But recognising a lack of political empathy with one’s party leader is only the first hurdle a local politician may face before jumping ship. It takes courage to step out of the political culture and mechanisms that gave rise to your election and to enter unfamiliar political waters in which the old certainties have gone. Only a minority of councils regularly swing between the control of different parties. To grossly oversimplify British politics, the northern mets are Labour, the shires are Tory. It would take a genuine political earthquake to change this.

The last earthquake to shake British politics was the breakaway of the Social Democratic Party from Labour in 1981 and its Alliance with the Liberal party later that year. In addition to breakaway former Labour members it attracted the support of people entirely new to politics. The party soared in the polls, so much so that Liberal leader David Steel famously told members at the party’s annual conference to “go back to your constituencies and prepare for government.”

However, neither at a national or a local level did the Alliance make the impact required to break the mould of British politics. At the 1983 general election it won more than a quarter of the vote – only a fraction behind Labour’s 28% – but just 23 seats. The problem was that the main parties retained their heartlands and the Alliance came second in too many places.

It faced the same problem in local elections. While it steadily gained councillors throughout the mid-eighties, its 1985 position for instance gave it 2,633 councillors, compared to Labour’s 8,746 and the Conservatives’ 10,191. The only county it won that year was Isle of Wight (yes, it was then a county).

Come 1986 it took three London boroughs: Richmond upon Thames, Sutton and Tower Hamlets LBCs. The following year – at the high-water mark of its local success – it did not win a single metropolitan council and just nine districts. Long-standing tribal loyalties run deep. And in local politics, as in national, the first-past-the-post system inevitably discriminates against a new party. Sadly LGC no longer possesses a copy of our 1987 Council Control Map (indeed we are far from certain that we produced one way back then); however, its political colouring would not look dramatically different from its latest incarnation.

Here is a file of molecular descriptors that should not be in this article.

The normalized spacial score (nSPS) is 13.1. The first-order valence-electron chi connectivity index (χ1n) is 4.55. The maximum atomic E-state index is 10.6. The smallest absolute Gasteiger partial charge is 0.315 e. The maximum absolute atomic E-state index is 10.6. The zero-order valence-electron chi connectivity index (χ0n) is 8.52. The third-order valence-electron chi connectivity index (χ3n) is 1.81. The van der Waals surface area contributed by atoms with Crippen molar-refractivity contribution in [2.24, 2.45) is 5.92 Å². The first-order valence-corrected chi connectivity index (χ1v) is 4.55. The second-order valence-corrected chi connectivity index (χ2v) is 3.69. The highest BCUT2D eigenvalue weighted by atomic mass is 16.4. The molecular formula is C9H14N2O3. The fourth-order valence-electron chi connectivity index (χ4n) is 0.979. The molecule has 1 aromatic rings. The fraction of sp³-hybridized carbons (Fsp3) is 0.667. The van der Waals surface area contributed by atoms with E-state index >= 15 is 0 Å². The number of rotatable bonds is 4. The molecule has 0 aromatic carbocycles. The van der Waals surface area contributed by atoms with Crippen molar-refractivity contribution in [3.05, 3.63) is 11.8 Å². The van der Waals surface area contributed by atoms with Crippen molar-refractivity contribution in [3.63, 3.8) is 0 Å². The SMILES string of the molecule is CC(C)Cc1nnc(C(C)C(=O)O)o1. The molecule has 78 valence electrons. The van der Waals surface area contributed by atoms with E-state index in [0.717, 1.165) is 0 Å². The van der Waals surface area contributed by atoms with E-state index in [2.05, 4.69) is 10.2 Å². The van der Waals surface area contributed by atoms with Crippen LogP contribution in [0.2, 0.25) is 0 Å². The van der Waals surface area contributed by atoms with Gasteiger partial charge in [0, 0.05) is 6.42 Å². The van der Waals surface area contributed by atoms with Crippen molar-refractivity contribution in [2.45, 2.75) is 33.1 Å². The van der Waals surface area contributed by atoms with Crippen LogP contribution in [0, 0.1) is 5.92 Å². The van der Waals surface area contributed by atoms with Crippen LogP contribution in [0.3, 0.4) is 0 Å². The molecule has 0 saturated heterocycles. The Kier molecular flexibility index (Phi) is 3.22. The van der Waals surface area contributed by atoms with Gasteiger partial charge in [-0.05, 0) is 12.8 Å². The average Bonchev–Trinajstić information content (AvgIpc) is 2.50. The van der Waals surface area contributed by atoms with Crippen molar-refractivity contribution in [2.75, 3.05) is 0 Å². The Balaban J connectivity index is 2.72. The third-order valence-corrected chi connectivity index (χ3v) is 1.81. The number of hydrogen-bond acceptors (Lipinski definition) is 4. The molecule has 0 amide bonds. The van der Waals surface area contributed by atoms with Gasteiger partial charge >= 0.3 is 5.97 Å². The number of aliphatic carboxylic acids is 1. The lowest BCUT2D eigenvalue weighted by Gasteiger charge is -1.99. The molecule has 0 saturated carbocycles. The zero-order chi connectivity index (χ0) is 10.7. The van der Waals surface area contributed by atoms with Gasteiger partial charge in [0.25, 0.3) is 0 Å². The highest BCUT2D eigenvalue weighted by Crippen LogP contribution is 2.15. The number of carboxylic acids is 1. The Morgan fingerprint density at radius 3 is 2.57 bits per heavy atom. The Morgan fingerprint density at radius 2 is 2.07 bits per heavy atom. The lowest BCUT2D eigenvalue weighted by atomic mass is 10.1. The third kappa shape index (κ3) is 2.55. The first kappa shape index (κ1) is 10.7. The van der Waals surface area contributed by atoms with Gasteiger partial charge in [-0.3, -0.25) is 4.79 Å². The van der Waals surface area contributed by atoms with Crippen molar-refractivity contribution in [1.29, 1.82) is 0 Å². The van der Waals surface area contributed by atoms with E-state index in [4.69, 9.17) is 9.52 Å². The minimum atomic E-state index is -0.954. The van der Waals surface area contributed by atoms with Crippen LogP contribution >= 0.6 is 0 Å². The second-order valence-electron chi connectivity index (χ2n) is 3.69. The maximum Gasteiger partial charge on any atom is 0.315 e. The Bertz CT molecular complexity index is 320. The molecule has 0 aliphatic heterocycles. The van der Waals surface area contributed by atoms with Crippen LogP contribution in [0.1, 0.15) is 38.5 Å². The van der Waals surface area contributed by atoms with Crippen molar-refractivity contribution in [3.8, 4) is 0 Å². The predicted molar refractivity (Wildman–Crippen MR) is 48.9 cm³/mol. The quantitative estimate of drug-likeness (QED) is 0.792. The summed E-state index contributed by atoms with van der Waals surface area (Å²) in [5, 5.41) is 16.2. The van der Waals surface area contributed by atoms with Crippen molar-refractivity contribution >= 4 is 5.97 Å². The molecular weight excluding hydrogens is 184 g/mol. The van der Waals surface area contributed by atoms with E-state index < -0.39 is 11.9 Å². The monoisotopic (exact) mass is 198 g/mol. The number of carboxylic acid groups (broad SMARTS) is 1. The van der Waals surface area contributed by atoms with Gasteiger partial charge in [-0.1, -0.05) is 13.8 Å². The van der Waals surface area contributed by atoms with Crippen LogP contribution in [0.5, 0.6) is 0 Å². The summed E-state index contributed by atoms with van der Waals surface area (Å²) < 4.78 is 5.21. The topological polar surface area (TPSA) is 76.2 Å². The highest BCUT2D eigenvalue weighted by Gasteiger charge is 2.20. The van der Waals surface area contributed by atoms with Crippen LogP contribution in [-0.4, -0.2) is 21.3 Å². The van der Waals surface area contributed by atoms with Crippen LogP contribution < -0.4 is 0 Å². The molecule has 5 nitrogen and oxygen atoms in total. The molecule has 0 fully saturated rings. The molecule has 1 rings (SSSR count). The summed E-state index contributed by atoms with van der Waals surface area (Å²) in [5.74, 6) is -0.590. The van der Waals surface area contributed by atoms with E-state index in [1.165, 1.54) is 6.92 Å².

In an article for today’s Guardian the pollster Peter Kellner says any new centralist force has two options in order to overcome the electoral perennial runner up problem that beset the Alliance. It either needs to “get past the tipping point that separates triumph from disaster”, for instance by winning 30-35% of the vote, or build up strong support in particular types of constituency. The party’s only other option would be to persuade a significant number of MPs to defect.

While Mr Kellner is referring to Westminster elections his argument is equally applicable to local polls. The electoral arithmetic facing any new party is intimidating and – as the SDP found – local loyalties and familiarities are a deterrent to defection.

So a political earthquake is required to bring about a new centrist force, both nationally and locally. But we have had one earthquake in the shape of Brexit. And aftershocks in the upper echelons of the political Richter scale are entirely possible. Like at the San Andreas Fault, another ‘big one’ is overdue.

By Nick Golding, editor, LGC